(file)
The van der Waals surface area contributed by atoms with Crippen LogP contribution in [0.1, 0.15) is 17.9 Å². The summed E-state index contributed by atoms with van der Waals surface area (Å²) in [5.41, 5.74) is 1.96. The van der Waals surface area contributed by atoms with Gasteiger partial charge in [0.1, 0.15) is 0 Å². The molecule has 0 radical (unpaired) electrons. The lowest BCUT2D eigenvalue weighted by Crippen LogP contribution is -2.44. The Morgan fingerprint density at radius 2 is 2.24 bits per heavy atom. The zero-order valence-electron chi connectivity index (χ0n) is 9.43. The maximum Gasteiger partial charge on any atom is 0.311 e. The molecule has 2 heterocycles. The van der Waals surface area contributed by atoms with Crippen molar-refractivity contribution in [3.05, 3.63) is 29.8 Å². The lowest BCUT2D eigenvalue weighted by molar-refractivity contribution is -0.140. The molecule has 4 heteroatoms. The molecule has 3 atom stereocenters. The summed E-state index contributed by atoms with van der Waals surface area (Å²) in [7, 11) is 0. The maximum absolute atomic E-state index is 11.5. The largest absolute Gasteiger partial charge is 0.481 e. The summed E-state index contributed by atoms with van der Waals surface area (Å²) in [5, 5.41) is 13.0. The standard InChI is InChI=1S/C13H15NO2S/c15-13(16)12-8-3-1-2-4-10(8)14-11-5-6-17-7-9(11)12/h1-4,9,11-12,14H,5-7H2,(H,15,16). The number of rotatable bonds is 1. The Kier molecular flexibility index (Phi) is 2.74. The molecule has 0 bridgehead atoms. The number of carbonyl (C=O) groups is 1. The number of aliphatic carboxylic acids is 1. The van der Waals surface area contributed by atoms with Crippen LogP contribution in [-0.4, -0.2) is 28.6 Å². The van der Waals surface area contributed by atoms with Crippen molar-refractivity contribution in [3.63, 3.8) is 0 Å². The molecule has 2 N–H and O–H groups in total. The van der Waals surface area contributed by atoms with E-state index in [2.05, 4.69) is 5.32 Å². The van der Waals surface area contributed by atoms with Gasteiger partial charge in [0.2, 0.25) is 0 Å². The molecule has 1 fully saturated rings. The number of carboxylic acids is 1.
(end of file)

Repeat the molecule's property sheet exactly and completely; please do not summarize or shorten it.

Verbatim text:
The van der Waals surface area contributed by atoms with Crippen LogP contribution in [0.1, 0.15) is 17.9 Å². The summed E-state index contributed by atoms with van der Waals surface area (Å²) in [5.41, 5.74) is 1.96. The van der Waals surface area contributed by atoms with Gasteiger partial charge in [0.1, 0.15) is 0 Å². The molecule has 0 radical (unpaired) electrons. The lowest BCUT2D eigenvalue weighted by Crippen LogP contribution is -2.44. The Morgan fingerprint density at radius 2 is 2.24 bits per heavy atom. The zero-order valence-electron chi connectivity index (χ0n) is 9.43. The maximum Gasteiger partial charge on any atom is 0.311 e. The molecule has 2 heterocycles. The van der Waals surface area contributed by atoms with Crippen molar-refractivity contribution in [3.05, 3.63) is 29.8 Å². The lowest BCUT2D eigenvalue weighted by molar-refractivity contribution is -0.140. The molecule has 4 heteroatoms. The molecule has 3 atom stereocenters. The summed E-state index contributed by atoms with van der Waals surface area (Å²) in [7, 11) is 0. The maximum absolute atomic E-state index is 11.5. The largest absolute Gasteiger partial charge is 0.481 e. The summed E-state index contributed by atoms with van der Waals surface area (Å²) in [5, 5.41) is 13.0. The standard InChI is InChI=1S/C13H15NO2S/c15-13(16)12-8-3-1-2-4-10(8)14-11-5-6-17-7-9(11)12/h1-4,9,11-12,14H,5-7H2,(H,15,16). The number of rotatable bonds is 1. The Kier molecular flexibility index (Phi) is 2.74. The molecule has 0 bridgehead atoms. The number of carbonyl (C=O) groups is 1. The number of aliphatic carboxylic acids is 1. The van der Waals surface area contributed by atoms with Crippen LogP contribution in [-0.4, -0.2) is 28.6 Å². The van der Waals surface area contributed by atoms with Crippen molar-refractivity contribution in [3.63, 3.8) is 0 Å². The molecule has 2 N–H and O–H groups in total. The van der Waals surface area contributed by atoms with E-state index in [2.05, 4.69) is 5.32 Å². The van der Waals surface area contributed by atoms with Gasteiger partial charge in [0.2, 0.25) is 0 Å². The molecule has 1 fully saturated rings. The number of carboxylic acids is 1.